“Her debut for Rounder Records, Mint Condition follows Spades and Roses—a 2017 release praised by American Songwriter as “an album of stunning beauty and lasting impact.” In bringing Mint Condition to life, Spence worked with producer Dan Knobler (Lake Street Dive, Erin Rae) and recorded at his Nashville studio Goosehead Palace, landing a guest appearance from Emmylou Harris and enlisting musicians from Spence’s previous projects and live band. “It’s wonderful to step into a room full of people who already know me,” says Spence. “They have this unspoken understanding of my instincts, so it made the whole process really comfortable and collaborative.”
Whitten has previously released a few pieces under his own name but says he “enjoys being sideman just as much as a singer-songwriter.” Pretty obvious that he enjoys it when you can catch Charlie playing guitar for Andrew Combs and Becca Mancari. He’s also played and sang with Molly Parden, Erin Rae McKaskle, Caleb Groh, Chrome Pony, and his current side project, Stationwagon; a band of tall songwriters and friends featuring Mark Fredson, Pete Lindberg, Andrew Hunt, Brett Resnick. You can hear bits a pieces from his heroes Jim Croce, Don McLean and Harry Nilsson in his songs. There’s a bit of Rayland Baxter in his arrangements as well.
Dreaming, Whitten’s 2012 debut, channeled some of the trippier sounds that came out of those two decades, from Dark Side of the Moon to Big Star’s Sister Lovers. The album was lush. It was dreamy. Keyboards, horns, and percussion collided, creating a soft foundation for Whitten’s vocals and guitar leads. When it came time to write songs for 2014’s Hey Love, though, Whitten took the electric guitar out of the forefront and focused on a quieter, stripped-down sound. In other words: less David Gilmour, more Don McLean.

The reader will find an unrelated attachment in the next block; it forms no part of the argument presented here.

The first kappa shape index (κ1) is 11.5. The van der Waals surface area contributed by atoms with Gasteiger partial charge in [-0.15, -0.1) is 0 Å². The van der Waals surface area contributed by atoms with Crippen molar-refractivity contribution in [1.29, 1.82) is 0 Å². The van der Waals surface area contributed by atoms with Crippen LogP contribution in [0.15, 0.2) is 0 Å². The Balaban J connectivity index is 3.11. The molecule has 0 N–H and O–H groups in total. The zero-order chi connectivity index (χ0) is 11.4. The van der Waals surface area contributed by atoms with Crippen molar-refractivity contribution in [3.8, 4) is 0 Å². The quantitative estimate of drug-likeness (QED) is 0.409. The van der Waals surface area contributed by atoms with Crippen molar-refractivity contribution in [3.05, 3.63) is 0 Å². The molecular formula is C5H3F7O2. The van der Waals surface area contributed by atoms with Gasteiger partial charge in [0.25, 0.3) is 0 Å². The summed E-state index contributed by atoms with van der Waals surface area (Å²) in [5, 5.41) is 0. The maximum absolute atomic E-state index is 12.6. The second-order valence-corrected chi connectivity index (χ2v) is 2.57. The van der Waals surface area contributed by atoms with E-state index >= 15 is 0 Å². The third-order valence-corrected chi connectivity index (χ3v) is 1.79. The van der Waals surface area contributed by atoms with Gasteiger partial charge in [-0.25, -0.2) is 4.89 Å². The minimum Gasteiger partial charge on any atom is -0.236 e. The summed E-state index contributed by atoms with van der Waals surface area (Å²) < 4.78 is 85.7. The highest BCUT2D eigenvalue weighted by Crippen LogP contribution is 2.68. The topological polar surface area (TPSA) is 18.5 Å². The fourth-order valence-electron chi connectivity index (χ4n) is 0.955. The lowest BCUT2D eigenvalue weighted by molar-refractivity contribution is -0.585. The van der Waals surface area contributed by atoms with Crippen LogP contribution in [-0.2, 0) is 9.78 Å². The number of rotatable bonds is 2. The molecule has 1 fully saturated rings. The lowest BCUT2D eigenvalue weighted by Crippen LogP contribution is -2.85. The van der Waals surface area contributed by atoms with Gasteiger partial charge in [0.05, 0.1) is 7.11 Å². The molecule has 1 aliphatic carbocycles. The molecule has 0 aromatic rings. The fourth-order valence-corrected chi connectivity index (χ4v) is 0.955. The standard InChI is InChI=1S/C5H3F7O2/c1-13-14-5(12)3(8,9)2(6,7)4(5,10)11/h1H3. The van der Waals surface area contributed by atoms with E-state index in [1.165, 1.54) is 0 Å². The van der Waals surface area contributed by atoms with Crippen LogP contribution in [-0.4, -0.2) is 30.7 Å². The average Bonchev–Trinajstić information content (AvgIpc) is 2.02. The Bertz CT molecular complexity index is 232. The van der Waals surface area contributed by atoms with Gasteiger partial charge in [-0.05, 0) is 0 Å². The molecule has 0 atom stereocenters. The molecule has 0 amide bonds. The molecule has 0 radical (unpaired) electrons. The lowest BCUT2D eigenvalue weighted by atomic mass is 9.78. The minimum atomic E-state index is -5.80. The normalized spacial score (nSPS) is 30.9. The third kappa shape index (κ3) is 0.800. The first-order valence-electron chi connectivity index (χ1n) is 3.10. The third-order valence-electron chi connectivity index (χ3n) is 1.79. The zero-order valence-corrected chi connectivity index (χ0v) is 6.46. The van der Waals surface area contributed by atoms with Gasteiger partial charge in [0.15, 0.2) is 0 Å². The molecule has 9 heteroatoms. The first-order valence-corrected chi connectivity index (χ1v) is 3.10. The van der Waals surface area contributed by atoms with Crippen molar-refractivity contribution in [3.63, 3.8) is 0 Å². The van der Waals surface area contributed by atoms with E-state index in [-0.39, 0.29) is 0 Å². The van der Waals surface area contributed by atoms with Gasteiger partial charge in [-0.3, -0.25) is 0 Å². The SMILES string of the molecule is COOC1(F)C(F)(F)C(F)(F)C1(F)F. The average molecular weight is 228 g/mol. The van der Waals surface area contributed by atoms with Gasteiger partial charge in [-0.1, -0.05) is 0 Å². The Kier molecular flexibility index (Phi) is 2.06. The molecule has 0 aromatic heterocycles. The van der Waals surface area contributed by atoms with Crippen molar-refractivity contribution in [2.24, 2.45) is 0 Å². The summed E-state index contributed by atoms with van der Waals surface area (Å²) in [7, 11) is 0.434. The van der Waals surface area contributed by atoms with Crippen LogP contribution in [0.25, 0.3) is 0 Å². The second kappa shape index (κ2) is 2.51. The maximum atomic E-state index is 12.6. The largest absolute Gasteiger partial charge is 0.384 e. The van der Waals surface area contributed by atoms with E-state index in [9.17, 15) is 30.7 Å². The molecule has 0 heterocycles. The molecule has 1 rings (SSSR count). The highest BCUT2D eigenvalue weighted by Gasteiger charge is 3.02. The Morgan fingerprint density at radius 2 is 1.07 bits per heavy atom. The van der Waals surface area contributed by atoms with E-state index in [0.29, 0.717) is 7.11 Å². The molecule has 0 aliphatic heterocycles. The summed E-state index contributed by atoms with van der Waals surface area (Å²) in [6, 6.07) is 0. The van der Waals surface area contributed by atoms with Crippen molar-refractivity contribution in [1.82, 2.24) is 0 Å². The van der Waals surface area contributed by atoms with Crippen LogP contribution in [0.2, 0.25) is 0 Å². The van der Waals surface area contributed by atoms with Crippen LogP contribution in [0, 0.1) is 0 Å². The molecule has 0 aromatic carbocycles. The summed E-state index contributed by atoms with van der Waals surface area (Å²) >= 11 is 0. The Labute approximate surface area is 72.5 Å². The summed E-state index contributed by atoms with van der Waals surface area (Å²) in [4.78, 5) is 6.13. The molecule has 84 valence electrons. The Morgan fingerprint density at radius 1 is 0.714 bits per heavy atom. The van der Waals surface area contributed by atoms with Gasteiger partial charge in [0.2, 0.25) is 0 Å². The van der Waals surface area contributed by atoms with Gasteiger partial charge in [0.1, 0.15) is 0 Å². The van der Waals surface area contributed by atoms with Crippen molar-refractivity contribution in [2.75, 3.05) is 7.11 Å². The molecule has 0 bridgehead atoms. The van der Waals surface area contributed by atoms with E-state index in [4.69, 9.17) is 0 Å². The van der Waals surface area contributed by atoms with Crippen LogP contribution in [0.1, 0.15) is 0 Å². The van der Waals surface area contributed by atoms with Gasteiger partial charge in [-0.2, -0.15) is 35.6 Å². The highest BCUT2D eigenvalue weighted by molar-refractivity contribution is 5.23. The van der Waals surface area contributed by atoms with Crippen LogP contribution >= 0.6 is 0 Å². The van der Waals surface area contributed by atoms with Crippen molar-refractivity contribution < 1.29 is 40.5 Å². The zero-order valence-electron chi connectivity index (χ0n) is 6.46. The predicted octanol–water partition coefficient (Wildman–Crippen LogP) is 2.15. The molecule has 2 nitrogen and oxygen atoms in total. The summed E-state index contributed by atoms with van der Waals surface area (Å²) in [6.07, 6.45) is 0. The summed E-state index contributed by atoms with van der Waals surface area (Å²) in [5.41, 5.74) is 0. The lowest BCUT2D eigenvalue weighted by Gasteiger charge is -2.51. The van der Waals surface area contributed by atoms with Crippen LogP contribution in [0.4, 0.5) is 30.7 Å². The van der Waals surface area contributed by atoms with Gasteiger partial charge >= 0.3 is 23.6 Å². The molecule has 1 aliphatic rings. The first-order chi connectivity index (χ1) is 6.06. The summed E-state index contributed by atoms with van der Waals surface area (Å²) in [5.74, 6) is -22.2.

Charlie Whitten’s new EP, Playwright, was released August 25th. The whole thing is phenomenal, a quick 4-song EP showcasing a moment in time for the young songwriter. The writing on each of these tracks is wonderful and points to Whitten’s budding brilliance but the up-tempo, jaunty, pining of “Since She’s Gone”, with it’s entwining of heart-break, acceptance and humility is really impressive.
Charlie Whitten grew up during the last gasp of the 20th century, a time when grungy rock bands and teen idols ruled the airwaves. You can’t blame the guy for looking back a bit, for rustling through his Dad’s collection of vintage records and finding some better music to soundtrack his life. Years later, the Nashville-based songwriter is rolling those influences into his own sound, a mellow brand of folk-rock that tips its hat to Pink Floyd’s psychedelic swirl one minute and Simon and Garfunkel’s acoustic wistfulness the next.
Some would call him an old soul. Others would just say he’s got good taste.